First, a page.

There is little doubt that many low-income women suffer from domestic violence. According to a 1996 Bureau of Justice Statistics report (Craven, 1996), women living in households with annual incomes below $10,000 are four times more likely to be violently attacked, usually by their intimate partners. Some reaearchers place the frequency of domestic violence at 50 to 80 percent of women receiving public assistance (Raphael, 1996).
With the enactment of the welfare reform legislation in 1996, families are limited to public assistance for five years (or less, depending upon state policy). With these time limits, child support takes on added significance for families as they make the transition from welfare to selfsufficiency.
Yet, domestic violence victims may not be able to comply with all of the requirements embodied in the welfare reform legislation. For example, the laws require welfare applicants and recipients to provide information about the absent parent, such as name, social security number, and employer. Child support personnel use these data to establish paternity, generate child support orders, and collect child support for the children. Applicants and recipients must either cooperate with their child support enforcement agency by helping to identify and locate the father of their children, or applying for and receiving a "good cause exemption" to the child support cooperation requirements due to the risk of harm.' Those who do neither face at least a 25 percent reduction in the family's public assistance grant for noncooperation. Some have argued, however, that cooperation requirements increase the threat of harm to families when the absent parent is abusive by alerting the abuser to the victim's location, precipitating physical contact between the abuser and the victim in the courtroom, or arousing the anger of the abuser who may be subject to automatic wage withholding or driver's license suspension.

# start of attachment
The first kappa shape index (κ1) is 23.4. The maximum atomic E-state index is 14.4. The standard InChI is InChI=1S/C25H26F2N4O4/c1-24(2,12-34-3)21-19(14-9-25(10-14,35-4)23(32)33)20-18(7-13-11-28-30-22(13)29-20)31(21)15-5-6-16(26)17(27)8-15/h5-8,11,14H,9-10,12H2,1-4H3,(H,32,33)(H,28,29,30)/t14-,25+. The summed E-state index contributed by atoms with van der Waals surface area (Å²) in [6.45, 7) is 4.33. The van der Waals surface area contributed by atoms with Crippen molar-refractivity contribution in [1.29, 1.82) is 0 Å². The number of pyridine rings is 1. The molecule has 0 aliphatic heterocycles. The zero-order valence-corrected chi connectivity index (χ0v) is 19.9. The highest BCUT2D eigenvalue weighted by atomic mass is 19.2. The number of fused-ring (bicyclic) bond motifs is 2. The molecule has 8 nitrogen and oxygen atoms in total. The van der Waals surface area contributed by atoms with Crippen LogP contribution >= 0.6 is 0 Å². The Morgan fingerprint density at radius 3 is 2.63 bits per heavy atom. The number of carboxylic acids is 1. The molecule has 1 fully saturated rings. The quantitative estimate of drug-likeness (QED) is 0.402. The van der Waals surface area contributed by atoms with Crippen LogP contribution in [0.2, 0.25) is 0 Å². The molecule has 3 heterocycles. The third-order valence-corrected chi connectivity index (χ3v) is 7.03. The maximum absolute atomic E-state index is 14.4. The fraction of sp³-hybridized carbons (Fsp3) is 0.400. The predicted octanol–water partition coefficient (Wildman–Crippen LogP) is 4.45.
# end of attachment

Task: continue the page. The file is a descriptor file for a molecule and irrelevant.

Recognizing that domestic violence victims may not be able to comply with the welfare reform legislation, 39 states have adopted the Family Violence Option (FVO) and others have developed their own programs and policies to meet the needs of domestic violence victims. The FVO allows states to screen welfare applicants and recipients for a history of domestic violence, to refer those identified to counseling and supportive services, and to waive certain program requirements if compliance might put them at risk of harm.
Also in response, public assistance and child support agencies are experimenting with different ways of assisting victims to meet both their safety and self-sufficiency needs. Some of this experimentation has been fueled by recent demonstration and evaluation grants awarded by the federal Office of Child Support Enforcement (OCSE). Three such projects, in Colorado, Minnesota, and Massachusetts, focus on how to identify domestic violence victims in public assistance and child support agencies and meet both their safety and child support needs, and how to improve cooperation with child support agencies and to identify barriers to that cooperation. Each project offers strong clues about clients' understandings of the requirements they face and their reactions to agency efforts to address their needs.
Colorado was one of the first states to test the process of screening public assistance applicants for domestic violence. It involved:
* notifying all welfare applicants that victims of domestic violence may apply for certain exemptions if cooperating with agency requirements might result in violence or a threat of harm,
* briefly screening for domestic violence by public assistance staff using an explicit behavioral question, and
* providing good cause exemption information to clients who disclosed domestic violence.
Clients voluntarily filed for a good cause waiver, and the decision to approve or deny the application was made by a committee of public assistance and child support workers. …